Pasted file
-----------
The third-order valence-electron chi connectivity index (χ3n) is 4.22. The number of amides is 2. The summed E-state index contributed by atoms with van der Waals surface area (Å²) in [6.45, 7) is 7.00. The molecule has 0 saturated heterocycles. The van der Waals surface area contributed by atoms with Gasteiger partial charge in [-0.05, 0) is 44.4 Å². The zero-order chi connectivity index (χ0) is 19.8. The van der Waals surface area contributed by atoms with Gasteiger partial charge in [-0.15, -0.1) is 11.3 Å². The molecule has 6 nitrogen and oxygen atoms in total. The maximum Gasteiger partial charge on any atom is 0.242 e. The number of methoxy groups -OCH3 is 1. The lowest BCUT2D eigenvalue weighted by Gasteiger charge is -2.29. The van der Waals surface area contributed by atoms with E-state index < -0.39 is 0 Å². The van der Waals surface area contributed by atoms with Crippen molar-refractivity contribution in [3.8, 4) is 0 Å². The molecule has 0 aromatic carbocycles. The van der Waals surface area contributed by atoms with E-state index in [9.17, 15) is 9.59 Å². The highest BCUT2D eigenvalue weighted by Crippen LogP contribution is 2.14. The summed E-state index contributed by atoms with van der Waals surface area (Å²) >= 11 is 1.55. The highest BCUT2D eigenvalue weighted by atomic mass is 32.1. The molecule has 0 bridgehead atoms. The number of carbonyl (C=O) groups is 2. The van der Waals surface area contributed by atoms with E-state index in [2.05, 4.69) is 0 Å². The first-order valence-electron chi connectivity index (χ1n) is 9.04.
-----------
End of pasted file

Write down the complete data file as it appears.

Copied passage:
The third-order valence-electron chi connectivity index (χ3n) is 4.22. The number of amides is 2. The summed E-state index contributed by atoms with van der Waals surface area (Å²) in [6.45, 7) is 7.00. The molecule has 0 saturated heterocycles. The van der Waals surface area contributed by atoms with Gasteiger partial charge in [-0.05, 0) is 44.4 Å². The zero-order chi connectivity index (χ0) is 19.8. The van der Waals surface area contributed by atoms with Gasteiger partial charge in [-0.15, -0.1) is 11.3 Å². The molecule has 6 nitrogen and oxygen atoms in total. The maximum Gasteiger partial charge on any atom is 0.242 e. The number of methoxy groups -OCH3 is 1. The lowest BCUT2D eigenvalue weighted by Gasteiger charge is -2.29. The van der Waals surface area contributed by atoms with E-state index < -0.39 is 0 Å². The van der Waals surface area contributed by atoms with Crippen molar-refractivity contribution in [3.8, 4) is 0 Å². The molecule has 0 aromatic carbocycles. The van der Waals surface area contributed by atoms with E-state index in [9.17, 15) is 9.59 Å². The highest BCUT2D eigenvalue weighted by Crippen LogP contribution is 2.14. The summed E-state index contributed by atoms with van der Waals surface area (Å²) >= 11 is 1.55. The highest BCUT2D eigenvalue weighted by atomic mass is 32.1. The molecule has 0 bridgehead atoms. The number of carbonyl (C=O) groups is 2. The van der Waals surface area contributed by atoms with E-state index in [2.05, 4.69) is 0 Å². The first-order valence-electron chi connectivity index (χ1n) is 9.04.